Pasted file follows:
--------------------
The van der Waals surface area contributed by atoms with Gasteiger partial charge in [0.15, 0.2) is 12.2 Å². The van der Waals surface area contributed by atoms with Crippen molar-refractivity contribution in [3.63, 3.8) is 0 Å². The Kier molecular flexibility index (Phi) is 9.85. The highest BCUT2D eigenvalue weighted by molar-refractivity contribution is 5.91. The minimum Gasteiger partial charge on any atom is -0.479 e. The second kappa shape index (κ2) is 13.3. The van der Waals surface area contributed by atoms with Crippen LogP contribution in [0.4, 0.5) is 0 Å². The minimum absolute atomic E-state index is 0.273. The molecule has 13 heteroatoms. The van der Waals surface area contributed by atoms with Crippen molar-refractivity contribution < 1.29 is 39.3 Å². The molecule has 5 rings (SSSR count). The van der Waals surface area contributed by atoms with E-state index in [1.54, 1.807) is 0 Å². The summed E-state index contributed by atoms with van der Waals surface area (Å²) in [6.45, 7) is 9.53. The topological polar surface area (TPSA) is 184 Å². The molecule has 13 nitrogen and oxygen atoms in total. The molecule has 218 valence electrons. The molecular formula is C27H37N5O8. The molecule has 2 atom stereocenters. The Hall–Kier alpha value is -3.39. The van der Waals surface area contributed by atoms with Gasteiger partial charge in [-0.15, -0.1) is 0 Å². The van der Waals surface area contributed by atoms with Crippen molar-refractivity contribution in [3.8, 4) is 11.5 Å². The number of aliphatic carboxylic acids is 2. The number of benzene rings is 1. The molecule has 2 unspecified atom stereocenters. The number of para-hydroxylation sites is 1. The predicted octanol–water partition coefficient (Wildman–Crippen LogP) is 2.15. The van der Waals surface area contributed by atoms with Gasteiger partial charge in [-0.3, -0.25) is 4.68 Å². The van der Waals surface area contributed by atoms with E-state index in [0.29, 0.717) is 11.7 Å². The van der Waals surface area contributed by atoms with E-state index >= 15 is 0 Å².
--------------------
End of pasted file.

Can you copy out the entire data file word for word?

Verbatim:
The van der Waals surface area contributed by atoms with Gasteiger partial charge in [0.15, 0.2) is 12.2 Å². The van der Waals surface area contributed by atoms with Crippen molar-refractivity contribution in [3.63, 3.8) is 0 Å². The Kier molecular flexibility index (Phi) is 9.85. The highest BCUT2D eigenvalue weighted by molar-refractivity contribution is 5.91. The minimum Gasteiger partial charge on any atom is -0.479 e. The second kappa shape index (κ2) is 13.3. The van der Waals surface area contributed by atoms with Crippen LogP contribution in [0.4, 0.5) is 0 Å². The minimum absolute atomic E-state index is 0.273. The molecule has 13 heteroatoms. The van der Waals surface area contributed by atoms with Crippen molar-refractivity contribution < 1.29 is 39.3 Å². The molecule has 5 rings (SSSR count). The van der Waals surface area contributed by atoms with E-state index in [1.54, 1.807) is 0 Å². The summed E-state index contributed by atoms with van der Waals surface area (Å²) in [6.45, 7) is 9.53. The topological polar surface area (TPSA) is 184 Å². The molecule has 13 nitrogen and oxygen atoms in total. The molecule has 218 valence electrons. The molecular formula is C27H37N5O8. The molecule has 2 atom stereocenters. The Hall–Kier alpha value is -3.39. The van der Waals surface area contributed by atoms with Gasteiger partial charge in [-0.15, -0.1) is 0 Å². The van der Waals surface area contributed by atoms with Crippen molar-refractivity contribution in [3.8, 4) is 11.5 Å². The number of aliphatic carboxylic acids is 2. The number of benzene rings is 1. The molecule has 2 unspecified atom stereocenters. The number of para-hydroxylation sites is 1. The predicted octanol–water partition coefficient (Wildman–Crippen LogP) is 2.15. The van der Waals surface area contributed by atoms with Gasteiger partial charge in [-0.3, -0.25) is 4.68 Å². The van der Waals surface area contributed by atoms with E-state index in [0.29, 0.717) is 11.7 Å². The van der Waals surface area contributed by atoms with E-state index >= 15 is 0 Å².